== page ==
b. it's WAY wider in video mode than the iPhone 4 or 4S. If you've read my article on making use of (almost) the entire sensor area on either the 4 or the 4S, you know well enough that it simply doesn't work, at least not with the original resolution / frames-per-seconds speed. (On the 4S, you need to use VGA recording; on the 4, you must use my hack subsampling the entire sensor, which, while does wide the FoV, introduces a sizable hit on the framerate.)
- The handset uses a 1/1.2” CMOS sensor, which is HUGE compared to any P&S cameras (except for Canon's brand new G1X) and is only a bit smaller than Nikon's Series 1's (excellent) sensor.
- It uses pixel binning (!!!), which, as has also been explained in my most recent article, always results in much lower noise levels and much less moire / other interference than with the simple “let's take every, say, second or third pixel and forget the other three (eight)” approach used in, for example, most digital cameras when shooting videos, except for high-end ones like the Panasonic GH2.
- Now, it's possible to set the sharpness level, as well as the JPEG quality. If you've come from the N95 (or other, comparable, high-end Nokia cameraphones), you know the worst part of those handsets were the default sharpening and the very strong compression, which made 5 Mpixel images about 800k in size. (This may equal to 70-75% quality level at most.)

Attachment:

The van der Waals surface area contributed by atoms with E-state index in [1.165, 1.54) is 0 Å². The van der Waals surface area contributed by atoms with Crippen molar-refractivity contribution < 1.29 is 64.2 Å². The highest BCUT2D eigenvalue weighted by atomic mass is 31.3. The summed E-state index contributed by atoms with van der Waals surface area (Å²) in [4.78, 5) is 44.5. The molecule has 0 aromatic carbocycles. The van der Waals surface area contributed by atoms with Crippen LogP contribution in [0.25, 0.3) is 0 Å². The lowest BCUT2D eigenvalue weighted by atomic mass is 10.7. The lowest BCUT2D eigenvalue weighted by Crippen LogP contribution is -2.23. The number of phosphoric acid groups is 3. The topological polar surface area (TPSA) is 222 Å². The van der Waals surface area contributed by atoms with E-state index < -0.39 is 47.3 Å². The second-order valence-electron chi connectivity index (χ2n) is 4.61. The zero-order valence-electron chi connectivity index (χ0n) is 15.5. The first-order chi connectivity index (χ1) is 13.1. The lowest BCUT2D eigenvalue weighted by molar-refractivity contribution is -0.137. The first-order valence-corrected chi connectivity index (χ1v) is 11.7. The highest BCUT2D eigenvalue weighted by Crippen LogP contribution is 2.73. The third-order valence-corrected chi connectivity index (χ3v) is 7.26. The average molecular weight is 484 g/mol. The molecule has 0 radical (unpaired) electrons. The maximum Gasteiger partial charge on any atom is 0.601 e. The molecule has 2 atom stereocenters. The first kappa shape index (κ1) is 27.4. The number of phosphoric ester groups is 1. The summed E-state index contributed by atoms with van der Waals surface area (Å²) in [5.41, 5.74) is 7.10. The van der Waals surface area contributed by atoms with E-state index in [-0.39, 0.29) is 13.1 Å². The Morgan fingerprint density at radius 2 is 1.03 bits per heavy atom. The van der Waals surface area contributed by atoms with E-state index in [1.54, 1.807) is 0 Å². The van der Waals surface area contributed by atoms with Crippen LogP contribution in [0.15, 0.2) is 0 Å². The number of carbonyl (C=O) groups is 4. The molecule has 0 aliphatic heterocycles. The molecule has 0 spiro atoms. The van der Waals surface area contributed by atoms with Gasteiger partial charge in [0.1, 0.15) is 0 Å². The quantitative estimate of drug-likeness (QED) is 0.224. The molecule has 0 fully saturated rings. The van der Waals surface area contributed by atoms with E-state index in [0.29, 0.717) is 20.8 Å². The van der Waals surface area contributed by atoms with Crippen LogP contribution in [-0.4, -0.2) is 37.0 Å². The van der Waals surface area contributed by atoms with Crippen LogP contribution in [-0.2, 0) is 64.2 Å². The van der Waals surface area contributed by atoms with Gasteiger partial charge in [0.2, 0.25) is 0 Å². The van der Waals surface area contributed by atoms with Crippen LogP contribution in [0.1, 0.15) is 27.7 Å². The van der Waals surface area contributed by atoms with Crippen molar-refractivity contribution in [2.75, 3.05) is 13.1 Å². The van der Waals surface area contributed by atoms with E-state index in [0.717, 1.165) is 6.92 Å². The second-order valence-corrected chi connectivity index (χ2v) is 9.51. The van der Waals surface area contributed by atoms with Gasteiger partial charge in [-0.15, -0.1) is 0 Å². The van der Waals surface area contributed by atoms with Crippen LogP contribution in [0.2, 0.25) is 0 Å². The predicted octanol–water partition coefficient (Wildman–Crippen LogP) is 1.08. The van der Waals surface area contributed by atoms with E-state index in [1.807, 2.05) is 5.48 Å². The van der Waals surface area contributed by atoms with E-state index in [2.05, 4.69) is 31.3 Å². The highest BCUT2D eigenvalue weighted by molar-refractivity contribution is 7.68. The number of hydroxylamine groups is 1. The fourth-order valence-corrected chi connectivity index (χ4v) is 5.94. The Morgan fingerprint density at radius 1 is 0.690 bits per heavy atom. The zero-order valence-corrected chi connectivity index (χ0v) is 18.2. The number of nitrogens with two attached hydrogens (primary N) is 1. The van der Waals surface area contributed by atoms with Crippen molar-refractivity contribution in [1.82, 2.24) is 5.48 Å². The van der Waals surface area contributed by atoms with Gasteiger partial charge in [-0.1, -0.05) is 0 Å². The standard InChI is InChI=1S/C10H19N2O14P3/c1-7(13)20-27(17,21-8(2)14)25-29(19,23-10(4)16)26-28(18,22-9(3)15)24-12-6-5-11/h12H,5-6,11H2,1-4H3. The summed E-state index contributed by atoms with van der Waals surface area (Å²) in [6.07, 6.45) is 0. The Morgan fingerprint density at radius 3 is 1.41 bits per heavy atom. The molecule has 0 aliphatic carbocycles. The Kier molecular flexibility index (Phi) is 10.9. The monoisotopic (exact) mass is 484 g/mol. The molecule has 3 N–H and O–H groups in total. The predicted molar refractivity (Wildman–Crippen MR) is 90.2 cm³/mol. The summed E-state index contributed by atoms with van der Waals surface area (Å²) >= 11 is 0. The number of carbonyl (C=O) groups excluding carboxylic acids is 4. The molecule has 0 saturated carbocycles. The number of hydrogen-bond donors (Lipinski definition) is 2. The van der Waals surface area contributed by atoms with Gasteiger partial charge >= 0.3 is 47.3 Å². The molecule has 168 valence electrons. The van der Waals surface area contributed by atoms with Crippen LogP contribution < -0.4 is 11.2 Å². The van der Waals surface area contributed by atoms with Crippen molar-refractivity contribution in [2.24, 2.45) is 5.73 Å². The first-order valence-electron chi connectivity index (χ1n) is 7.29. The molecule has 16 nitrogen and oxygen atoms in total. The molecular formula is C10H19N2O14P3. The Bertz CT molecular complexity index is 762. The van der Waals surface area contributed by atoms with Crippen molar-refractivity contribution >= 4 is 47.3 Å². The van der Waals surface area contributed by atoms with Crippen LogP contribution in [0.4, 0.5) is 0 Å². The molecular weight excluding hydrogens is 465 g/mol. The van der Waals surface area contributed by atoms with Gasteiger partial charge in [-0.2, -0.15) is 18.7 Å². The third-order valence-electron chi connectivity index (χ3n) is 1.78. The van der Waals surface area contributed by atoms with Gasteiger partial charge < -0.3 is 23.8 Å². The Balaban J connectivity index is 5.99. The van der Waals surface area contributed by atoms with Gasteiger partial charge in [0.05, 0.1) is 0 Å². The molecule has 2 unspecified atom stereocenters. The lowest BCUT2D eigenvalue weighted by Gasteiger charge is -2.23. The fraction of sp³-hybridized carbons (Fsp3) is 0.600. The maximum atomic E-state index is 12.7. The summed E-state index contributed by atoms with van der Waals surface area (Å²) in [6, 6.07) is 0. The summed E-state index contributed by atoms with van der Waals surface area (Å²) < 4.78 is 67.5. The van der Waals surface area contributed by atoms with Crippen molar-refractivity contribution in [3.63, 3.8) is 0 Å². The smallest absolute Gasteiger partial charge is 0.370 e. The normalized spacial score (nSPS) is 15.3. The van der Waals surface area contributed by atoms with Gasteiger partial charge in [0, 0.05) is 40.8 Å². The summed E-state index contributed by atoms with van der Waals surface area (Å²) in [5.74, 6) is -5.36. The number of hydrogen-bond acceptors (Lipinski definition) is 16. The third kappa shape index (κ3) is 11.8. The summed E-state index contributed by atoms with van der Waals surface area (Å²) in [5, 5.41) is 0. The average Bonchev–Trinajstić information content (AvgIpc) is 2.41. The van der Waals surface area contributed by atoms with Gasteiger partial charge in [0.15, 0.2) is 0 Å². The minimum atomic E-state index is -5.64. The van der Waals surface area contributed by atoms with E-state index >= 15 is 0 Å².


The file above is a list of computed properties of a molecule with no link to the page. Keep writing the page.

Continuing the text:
- While 41 Mpixels seem to be a bit on an overkill on paper, in reality, it indeed produced very (and I mean VERY) detailed shots. When I finish uploading my interview to YouTube, you'll see the portrait shot in less-than-ideal lighting before my very eyes (it was not a digitally-enhanced, photoshopped shot!) still has well-defined and detailed eyebrows.
- Stereo microphones (which debuted in the N8) capable of recording even very loud concerts with 140 dB(!!) loudness. Unfortunately, few cameras / phones are capable of the latter. (And even high-end models like the iPhone 4S lack stereo mikes.) For example, Canon's latest semi-pro and, apart from the slow focusing speed, excellent Point and Shoot camera, the G1X, is simply unable to record loud audio sources without major distortion. (As has been the case with other Canon P&S cameras too.)